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Opinion: Cheers to moderates in office

Cheers to NextMinnesota, a new organization designed to help centrist candidates in all political parties.

Detroit Lakes’ own Stephen Imholte teamed with Tom Horner, the Independence Party candidate for governor in 2010, to create the organization, which is focusing on the Minnesota Legislature.

While there are all sorts of forces pulling parties, and candidates, to the extremes, there are few counterbalancing forces.

NextMinnesota aims to provide that counterbalance, both through campaign contributions to moderate candidates and through boots-on-the-ground assistance during caucuses and primaries, when a little help can go a long way.

It’s an idea whose time has come, and we hope people support it both with cash and by getting involved in the political process.

The organization’s policy ideas on education, healthcare and taxes can be found online at

If it is successful, perhaps it can be replicated in other states and can make a difference in Congress — where the loss of centrist members can be seen in the latest political dysfunction, the government shutdown.

Jeers to the Detroit Lakes City liquor store for sometimes closing a few minutes earlier than its stated closing time of 10 p.m.

There’s no surer way to annoy customers than to close early, especially on a weekend evening.

We hope the instances we have heard of (and experienced) are a fluke and not standard practice in an otherwise well-run operation that saves city taxpayers hundreds of thousands of dollars per year.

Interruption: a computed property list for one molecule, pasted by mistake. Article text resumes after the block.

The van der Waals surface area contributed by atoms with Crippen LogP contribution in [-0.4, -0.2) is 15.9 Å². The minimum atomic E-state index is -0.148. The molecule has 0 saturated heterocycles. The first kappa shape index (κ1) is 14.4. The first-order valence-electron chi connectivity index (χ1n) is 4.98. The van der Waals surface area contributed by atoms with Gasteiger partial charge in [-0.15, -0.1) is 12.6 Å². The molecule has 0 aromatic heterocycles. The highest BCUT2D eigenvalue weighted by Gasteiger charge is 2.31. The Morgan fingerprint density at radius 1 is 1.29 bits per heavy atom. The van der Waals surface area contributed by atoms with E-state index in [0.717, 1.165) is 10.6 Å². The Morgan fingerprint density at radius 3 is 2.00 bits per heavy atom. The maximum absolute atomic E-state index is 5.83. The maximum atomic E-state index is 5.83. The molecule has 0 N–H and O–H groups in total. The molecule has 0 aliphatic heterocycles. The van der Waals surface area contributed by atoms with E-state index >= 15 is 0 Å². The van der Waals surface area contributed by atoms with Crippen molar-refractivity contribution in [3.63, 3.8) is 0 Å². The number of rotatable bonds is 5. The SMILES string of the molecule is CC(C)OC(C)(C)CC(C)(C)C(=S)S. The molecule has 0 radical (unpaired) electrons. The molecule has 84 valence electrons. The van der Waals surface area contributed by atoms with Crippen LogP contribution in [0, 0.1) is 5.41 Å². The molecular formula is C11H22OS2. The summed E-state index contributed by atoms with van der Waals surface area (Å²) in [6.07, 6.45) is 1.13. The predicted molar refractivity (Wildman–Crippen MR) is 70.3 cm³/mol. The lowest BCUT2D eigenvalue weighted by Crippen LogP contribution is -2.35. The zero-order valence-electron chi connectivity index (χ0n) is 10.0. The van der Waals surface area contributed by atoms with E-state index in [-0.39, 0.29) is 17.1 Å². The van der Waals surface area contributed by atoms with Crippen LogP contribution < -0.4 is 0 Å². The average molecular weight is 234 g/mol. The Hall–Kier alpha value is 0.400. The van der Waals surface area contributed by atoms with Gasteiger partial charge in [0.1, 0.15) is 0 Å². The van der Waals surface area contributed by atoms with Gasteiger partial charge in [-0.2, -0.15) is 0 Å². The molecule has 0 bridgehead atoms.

Cheers to MNsure, Minnesota’s health insurance exchange, which was one of only a few in the nation that did not crash under high traffic volumes when the Affordable Care Act exchanges launched Tuesday.

The site has been tweaked to minimize compatibility issues with the federal system: Users now have six chances before getting locked out (up from the previous three) and will get a second try within 24 hours (instead of a week).

As of Thursday, more than 4,200 individual and small-business accounts had been created, according to the Star Tribune newspaper.

Upgrades to the website continue, including the addition of a growing list of state-certified assisters and brokers that consumers may seek to help them sign up. The list included more than 1,100 organizations and 10 assister organizations.

Brokers get paid by insurance companies for enrolling consumers and businesses in their plans. Assisters and navigators are neutral resources, paid by the state, who can answer questions about the MNsure website and about various insurance options.

They are barred by state law from guiding consumers to one company or another. Both brokers and assister groups have been trained by the state and have passed background checks.

In Becker County, Markuson-Baer Insurance and Schiller Insurance are both listed on the MNsure site. Becker County Human Services is also gearing up to handle additional healthcare cases.